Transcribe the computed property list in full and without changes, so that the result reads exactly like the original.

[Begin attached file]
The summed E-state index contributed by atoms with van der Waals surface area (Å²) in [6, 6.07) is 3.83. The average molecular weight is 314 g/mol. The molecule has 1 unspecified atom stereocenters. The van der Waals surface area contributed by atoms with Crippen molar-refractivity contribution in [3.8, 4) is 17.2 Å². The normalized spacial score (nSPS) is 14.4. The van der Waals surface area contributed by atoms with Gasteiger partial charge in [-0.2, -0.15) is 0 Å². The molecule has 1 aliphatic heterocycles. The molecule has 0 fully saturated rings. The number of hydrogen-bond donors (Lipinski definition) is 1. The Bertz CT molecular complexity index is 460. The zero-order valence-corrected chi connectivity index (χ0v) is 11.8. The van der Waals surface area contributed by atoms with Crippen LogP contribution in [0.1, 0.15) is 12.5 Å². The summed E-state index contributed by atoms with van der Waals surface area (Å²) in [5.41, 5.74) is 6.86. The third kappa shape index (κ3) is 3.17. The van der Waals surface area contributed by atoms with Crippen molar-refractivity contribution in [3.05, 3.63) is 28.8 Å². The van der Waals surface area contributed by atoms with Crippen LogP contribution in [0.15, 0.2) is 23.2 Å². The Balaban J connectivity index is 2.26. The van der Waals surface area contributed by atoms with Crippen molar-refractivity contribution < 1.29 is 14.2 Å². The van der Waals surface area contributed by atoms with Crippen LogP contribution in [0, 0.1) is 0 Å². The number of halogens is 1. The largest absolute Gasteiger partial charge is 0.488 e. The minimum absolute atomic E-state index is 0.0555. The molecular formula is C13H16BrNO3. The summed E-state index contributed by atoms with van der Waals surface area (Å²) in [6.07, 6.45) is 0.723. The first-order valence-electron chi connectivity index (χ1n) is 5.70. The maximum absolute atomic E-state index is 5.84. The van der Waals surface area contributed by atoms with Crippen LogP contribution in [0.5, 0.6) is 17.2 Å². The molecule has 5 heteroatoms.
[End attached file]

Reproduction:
The summed E-state index contributed by atoms with van der Waals surface area (Å²) in [6, 6.07) is 3.83. The average molecular weight is 314 g/mol. The molecule has 1 unspecified atom stereocenters. The van der Waals surface area contributed by atoms with Crippen molar-refractivity contribution in [3.8, 4) is 17.2 Å². The normalized spacial score (nSPS) is 14.4. The van der Waals surface area contributed by atoms with Gasteiger partial charge in [-0.2, -0.15) is 0 Å². The molecule has 1 aliphatic heterocycles. The molecule has 0 fully saturated rings. The number of hydrogen-bond donors (Lipinski definition) is 1. The Bertz CT molecular complexity index is 460. The zero-order valence-corrected chi connectivity index (χ0v) is 11.8. The van der Waals surface area contributed by atoms with Crippen LogP contribution in [0.1, 0.15) is 12.5 Å². The summed E-state index contributed by atoms with van der Waals surface area (Å²) in [5.41, 5.74) is 6.86. The third kappa shape index (κ3) is 3.17. The van der Waals surface area contributed by atoms with Crippen molar-refractivity contribution in [3.05, 3.63) is 28.8 Å². The van der Waals surface area contributed by atoms with Crippen LogP contribution in [0.15, 0.2) is 23.2 Å². The Balaban J connectivity index is 2.26. The van der Waals surface area contributed by atoms with Crippen molar-refractivity contribution < 1.29 is 14.2 Å². The van der Waals surface area contributed by atoms with Crippen LogP contribution in [0, 0.1) is 0 Å². The number of halogens is 1. The largest absolute Gasteiger partial charge is 0.488 e. The minimum absolute atomic E-state index is 0.0555. The molecular formula is C13H16BrNO3. The summed E-state index contributed by atoms with van der Waals surface area (Å²) in [6.07, 6.45) is 0.723. The first-order valence-electron chi connectivity index (χ1n) is 5.70. The maximum absolute atomic E-state index is 5.84. The van der Waals surface area contributed by atoms with Crippen LogP contribution in [0.5, 0.6) is 17.2 Å². The molecule has 5 heteroatoms.